News Plane incidents — 25 March 2017

A pilot landed his single-engine Cessna plane in an agricultural field in Codorus Township Thursday evening.

The pilot, Craig McDonald, of Columbia, Maryland, took off from Lancaster Airport around 6 p.m. for a 40-minute flight to Carroll County Regional Airport, where his Cessna 162 sits in a hangar.

A friend of McDonald’s, Mike Bullock, also of Maryland, flew McDonald to Lancaster where the navigation system of his plane was being worked on. The pair then took off separately for the flight back to Maryland.

McDonald was about 12 minutes from his destination when he started getting indications that he was losing power, even though he had a nearly full tank of gas.

“It would be no different if you’re on the highway, you run out of gas and you know you need to pull over,” McDonald said.

Photo: While piloting his own plane, Mike Bullock of Glyndon, Md., took this photo of friend Craig McDonald’s Cessna 162 in the air shortly before McDonald was forced to make an emergency landing in a Codorus Township field Thursday, March 23, 2017. “This was a perfect emergency landing,” McDonald said after his Cessna 162 had engine-related problems while he was flying from Lancaster Airport in Lancaster County to Carroll County Regional Airport in Westminster, Md. McDonald reported no injuries and said he would have a mechanic look at the plane the following morning.

McDonald knew he had to perform an emergency landing so he started broadcasting over an emergency frequency on the radio, giving as much information about his plane and location.

Bullock was about a quarter mile away, in his own plane, close enough to see and make sure his friend was OK. He took a photo of McDonald’s plane at about 3,200 feet in the air before McDonald started navigating his way down to the ground.

McDonald said he was scanning below, keeping an eye out for a clear place to land, free of power lines and thick brush.

He finally landed in a large field at the intersection of Sticks and Mummert roads. The field appeared to be used for growing food, but it wasn’t clear which kind.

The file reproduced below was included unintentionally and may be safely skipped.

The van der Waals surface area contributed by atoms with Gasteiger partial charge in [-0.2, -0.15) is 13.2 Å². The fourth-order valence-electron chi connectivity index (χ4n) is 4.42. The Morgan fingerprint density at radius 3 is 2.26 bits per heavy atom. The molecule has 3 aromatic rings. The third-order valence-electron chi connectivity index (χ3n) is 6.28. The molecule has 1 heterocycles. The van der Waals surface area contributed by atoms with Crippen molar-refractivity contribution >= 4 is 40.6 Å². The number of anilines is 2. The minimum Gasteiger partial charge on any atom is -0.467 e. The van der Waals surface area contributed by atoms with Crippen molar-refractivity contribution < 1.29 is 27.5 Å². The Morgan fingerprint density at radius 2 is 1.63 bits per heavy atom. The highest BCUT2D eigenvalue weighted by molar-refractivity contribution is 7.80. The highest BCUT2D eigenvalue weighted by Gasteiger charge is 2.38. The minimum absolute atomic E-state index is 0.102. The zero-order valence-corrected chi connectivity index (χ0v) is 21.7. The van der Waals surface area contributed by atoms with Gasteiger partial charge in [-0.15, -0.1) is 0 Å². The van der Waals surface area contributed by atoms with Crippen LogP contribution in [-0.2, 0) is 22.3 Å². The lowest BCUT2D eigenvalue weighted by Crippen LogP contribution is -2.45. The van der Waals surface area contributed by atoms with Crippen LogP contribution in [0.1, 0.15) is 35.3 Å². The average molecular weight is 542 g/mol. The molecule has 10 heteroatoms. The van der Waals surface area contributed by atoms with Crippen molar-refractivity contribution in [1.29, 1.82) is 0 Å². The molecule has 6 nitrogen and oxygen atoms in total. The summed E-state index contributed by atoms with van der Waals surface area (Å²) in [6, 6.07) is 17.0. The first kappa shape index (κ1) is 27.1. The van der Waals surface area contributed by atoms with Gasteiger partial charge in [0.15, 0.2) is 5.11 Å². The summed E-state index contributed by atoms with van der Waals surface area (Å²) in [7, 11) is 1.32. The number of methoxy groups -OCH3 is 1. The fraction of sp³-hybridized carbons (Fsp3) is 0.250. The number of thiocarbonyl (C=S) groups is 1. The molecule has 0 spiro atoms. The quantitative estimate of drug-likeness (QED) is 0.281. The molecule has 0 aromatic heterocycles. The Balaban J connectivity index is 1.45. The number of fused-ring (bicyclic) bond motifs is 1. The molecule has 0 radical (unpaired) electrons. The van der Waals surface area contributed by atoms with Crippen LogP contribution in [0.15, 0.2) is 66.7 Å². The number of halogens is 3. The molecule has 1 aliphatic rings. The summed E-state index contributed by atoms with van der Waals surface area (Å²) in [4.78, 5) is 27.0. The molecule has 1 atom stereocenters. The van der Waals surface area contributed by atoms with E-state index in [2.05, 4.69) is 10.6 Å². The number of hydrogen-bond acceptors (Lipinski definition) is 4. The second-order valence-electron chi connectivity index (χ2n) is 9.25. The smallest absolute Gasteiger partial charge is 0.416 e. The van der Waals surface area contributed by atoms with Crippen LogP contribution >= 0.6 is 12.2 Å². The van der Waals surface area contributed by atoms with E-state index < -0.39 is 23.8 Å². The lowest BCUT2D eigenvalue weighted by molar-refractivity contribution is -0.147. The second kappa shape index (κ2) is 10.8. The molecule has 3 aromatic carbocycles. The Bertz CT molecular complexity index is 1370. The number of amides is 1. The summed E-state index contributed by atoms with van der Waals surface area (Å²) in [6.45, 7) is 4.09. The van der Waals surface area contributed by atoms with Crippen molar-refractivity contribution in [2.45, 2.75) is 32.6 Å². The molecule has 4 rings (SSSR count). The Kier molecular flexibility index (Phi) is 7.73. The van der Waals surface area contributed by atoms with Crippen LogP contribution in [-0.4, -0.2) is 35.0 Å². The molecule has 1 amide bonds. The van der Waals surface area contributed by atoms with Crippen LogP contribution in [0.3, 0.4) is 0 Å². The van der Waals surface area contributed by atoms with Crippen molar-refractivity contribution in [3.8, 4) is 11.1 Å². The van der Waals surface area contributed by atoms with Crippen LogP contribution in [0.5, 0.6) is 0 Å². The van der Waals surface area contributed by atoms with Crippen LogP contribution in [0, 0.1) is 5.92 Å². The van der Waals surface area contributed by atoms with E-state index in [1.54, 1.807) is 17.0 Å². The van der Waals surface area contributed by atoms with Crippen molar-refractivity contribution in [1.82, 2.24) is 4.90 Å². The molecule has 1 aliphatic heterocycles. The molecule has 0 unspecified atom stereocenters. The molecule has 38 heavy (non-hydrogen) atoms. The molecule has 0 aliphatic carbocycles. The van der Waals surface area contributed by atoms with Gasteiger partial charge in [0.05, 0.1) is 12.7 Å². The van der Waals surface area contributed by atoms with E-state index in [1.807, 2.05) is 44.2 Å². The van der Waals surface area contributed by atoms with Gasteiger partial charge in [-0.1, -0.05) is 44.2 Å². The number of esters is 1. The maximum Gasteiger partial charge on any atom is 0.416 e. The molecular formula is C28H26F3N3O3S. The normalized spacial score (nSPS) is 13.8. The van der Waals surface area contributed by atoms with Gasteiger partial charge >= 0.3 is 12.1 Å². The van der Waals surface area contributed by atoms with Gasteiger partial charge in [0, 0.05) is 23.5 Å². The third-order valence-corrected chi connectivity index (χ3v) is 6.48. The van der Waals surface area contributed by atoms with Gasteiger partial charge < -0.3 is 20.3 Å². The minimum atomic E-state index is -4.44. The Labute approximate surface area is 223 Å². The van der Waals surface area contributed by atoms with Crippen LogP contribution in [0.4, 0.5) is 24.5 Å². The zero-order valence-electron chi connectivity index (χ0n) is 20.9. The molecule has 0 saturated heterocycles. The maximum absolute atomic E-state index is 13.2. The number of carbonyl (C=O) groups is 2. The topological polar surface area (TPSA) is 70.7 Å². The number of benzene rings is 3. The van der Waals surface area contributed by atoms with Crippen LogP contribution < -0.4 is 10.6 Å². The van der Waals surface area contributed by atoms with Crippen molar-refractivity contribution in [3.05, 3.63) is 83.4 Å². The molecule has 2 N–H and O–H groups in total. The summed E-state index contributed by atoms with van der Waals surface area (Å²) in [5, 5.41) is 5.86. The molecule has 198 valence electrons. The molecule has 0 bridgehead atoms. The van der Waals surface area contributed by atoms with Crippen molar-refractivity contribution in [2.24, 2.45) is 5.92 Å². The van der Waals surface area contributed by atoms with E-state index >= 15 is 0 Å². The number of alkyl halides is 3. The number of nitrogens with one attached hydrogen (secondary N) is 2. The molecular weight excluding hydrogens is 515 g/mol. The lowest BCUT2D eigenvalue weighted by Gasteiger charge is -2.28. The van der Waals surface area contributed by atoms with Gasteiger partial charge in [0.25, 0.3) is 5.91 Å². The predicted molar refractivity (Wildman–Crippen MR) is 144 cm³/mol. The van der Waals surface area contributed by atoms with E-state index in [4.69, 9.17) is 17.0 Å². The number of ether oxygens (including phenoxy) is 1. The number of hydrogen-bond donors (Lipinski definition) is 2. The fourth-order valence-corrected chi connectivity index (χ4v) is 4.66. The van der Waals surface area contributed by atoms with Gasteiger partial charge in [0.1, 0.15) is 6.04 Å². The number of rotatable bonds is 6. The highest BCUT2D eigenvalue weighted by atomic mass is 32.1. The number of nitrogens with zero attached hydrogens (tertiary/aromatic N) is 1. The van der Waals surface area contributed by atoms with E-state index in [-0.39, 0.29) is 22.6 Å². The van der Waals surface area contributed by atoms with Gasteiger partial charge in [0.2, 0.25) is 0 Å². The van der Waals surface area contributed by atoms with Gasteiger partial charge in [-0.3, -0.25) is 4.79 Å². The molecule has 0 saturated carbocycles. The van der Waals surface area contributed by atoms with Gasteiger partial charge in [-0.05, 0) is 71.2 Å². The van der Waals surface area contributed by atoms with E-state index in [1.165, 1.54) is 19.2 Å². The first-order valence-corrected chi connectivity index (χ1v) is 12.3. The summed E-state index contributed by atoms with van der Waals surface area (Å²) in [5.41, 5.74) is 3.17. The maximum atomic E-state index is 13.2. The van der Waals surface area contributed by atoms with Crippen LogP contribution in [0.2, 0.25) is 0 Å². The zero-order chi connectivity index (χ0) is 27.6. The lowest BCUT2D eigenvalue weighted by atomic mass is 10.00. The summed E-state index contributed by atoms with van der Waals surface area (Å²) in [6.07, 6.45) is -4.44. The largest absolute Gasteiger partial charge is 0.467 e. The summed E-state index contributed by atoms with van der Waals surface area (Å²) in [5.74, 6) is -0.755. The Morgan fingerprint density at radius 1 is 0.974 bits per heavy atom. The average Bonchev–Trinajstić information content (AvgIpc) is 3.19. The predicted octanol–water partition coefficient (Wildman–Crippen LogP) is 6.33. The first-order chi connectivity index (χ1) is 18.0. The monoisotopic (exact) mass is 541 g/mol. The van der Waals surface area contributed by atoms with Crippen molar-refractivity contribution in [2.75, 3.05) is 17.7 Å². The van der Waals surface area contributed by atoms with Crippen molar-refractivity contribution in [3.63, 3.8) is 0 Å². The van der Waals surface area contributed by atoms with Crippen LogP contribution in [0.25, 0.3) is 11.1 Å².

At least three 911 calls were placed around 6:46 p.m. in connection with the emergency landing. There were no injuries, but fire crews were dispatched to investigate.

By 7:50 p.m., McDonald stood in the field alone, on his phone and waiting for Bullock to arrive. He said he’s been a pilot for 13 years. He said responding fire crews arrived to make sure he was OK and an area resident checked on him.

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He also received a call from the Federal Aviation Administration, which confirmed in a statement to the York Daily Record that the crash occurred and said that the plane had reportedly experienced an engine-related problem.

Bullock drove his car to the field after landing in Carroll County. The two tied the plane down for the night.

McDonald said he’d be calling an aviation mechanic to check what went wrong with the plane. He said the plane still starts and expects to be able to fly out on Friday.

“For Craig to land this thing and walk away from it, you can’t ask for a better ending than that,” Bullock said.

McDonald said this is the type of landing pilots learn about and practice for.

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